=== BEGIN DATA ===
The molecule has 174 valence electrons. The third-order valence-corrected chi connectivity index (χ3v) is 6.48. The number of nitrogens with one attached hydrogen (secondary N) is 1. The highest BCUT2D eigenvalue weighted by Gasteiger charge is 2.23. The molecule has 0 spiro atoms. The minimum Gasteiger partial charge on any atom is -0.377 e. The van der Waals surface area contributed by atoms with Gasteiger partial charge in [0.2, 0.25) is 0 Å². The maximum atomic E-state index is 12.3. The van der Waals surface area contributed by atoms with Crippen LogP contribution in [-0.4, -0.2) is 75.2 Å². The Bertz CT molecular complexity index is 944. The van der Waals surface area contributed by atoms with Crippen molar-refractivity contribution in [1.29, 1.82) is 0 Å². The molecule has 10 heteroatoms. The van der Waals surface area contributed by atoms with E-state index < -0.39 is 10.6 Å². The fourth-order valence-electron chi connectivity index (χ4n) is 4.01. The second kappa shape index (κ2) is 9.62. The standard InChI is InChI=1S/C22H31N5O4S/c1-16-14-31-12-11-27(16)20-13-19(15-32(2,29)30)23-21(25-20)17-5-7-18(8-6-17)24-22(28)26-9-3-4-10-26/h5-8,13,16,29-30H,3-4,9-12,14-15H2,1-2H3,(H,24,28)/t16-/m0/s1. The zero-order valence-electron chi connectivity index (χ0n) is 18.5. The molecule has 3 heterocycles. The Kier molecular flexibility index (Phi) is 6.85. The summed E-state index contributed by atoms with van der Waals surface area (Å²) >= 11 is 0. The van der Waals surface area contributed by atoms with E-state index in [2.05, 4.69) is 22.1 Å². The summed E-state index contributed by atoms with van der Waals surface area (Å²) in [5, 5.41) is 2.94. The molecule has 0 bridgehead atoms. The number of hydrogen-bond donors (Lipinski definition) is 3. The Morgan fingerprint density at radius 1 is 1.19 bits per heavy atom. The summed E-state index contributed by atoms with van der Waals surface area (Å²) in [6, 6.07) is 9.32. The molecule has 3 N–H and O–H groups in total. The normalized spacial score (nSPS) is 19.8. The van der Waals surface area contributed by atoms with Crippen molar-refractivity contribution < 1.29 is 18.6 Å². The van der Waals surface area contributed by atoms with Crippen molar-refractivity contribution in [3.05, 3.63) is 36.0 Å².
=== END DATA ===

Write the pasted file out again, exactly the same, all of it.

The molecule has 174 valence electrons. The third-order valence-corrected chi connectivity index (χ3v) is 6.48. The number of nitrogens with one attached hydrogen (secondary N) is 1. The highest BCUT2D eigenvalue weighted by Gasteiger charge is 2.23. The molecule has 0 spiro atoms. The minimum Gasteiger partial charge on any atom is -0.377 e. The van der Waals surface area contributed by atoms with Gasteiger partial charge in [0.2, 0.25) is 0 Å². The maximum atomic E-state index is 12.3. The van der Waals surface area contributed by atoms with Crippen LogP contribution in [-0.4, -0.2) is 75.2 Å². The Bertz CT molecular complexity index is 944. The van der Waals surface area contributed by atoms with Crippen molar-refractivity contribution in [1.29, 1.82) is 0 Å². The molecule has 10 heteroatoms. The van der Waals surface area contributed by atoms with E-state index < -0.39 is 10.6 Å². The fourth-order valence-electron chi connectivity index (χ4n) is 4.01. The second kappa shape index (κ2) is 9.62. The standard InChI is InChI=1S/C22H31N5O4S/c1-16-14-31-12-11-27(16)20-13-19(15-32(2,29)30)23-21(25-20)17-5-7-18(8-6-17)24-22(28)26-9-3-4-10-26/h5-8,13,16,29-30H,3-4,9-12,14-15H2,1-2H3,(H,24,28)/t16-/m0/s1. The zero-order valence-electron chi connectivity index (χ0n) is 18.5. The molecule has 3 heterocycles. The Kier molecular flexibility index (Phi) is 6.85. The summed E-state index contributed by atoms with van der Waals surface area (Å²) >= 11 is 0. The van der Waals surface area contributed by atoms with E-state index in [2.05, 4.69) is 22.1 Å². The summed E-state index contributed by atoms with van der Waals surface area (Å²) in [5, 5.41) is 2.94. The molecule has 0 bridgehead atoms. The number of hydrogen-bond donors (Lipinski definition) is 3. The Morgan fingerprint density at radius 1 is 1.19 bits per heavy atom. The summed E-state index contributed by atoms with van der Waals surface area (Å²) in [6, 6.07) is 9.32. The molecule has 3 N–H and O–H groups in total. The normalized spacial score (nSPS) is 19.8. The van der Waals surface area contributed by atoms with Crippen molar-refractivity contribution < 1.29 is 18.6 Å². The van der Waals surface area contributed by atoms with Crippen molar-refractivity contribution in [3.05, 3.63) is 36.0 Å².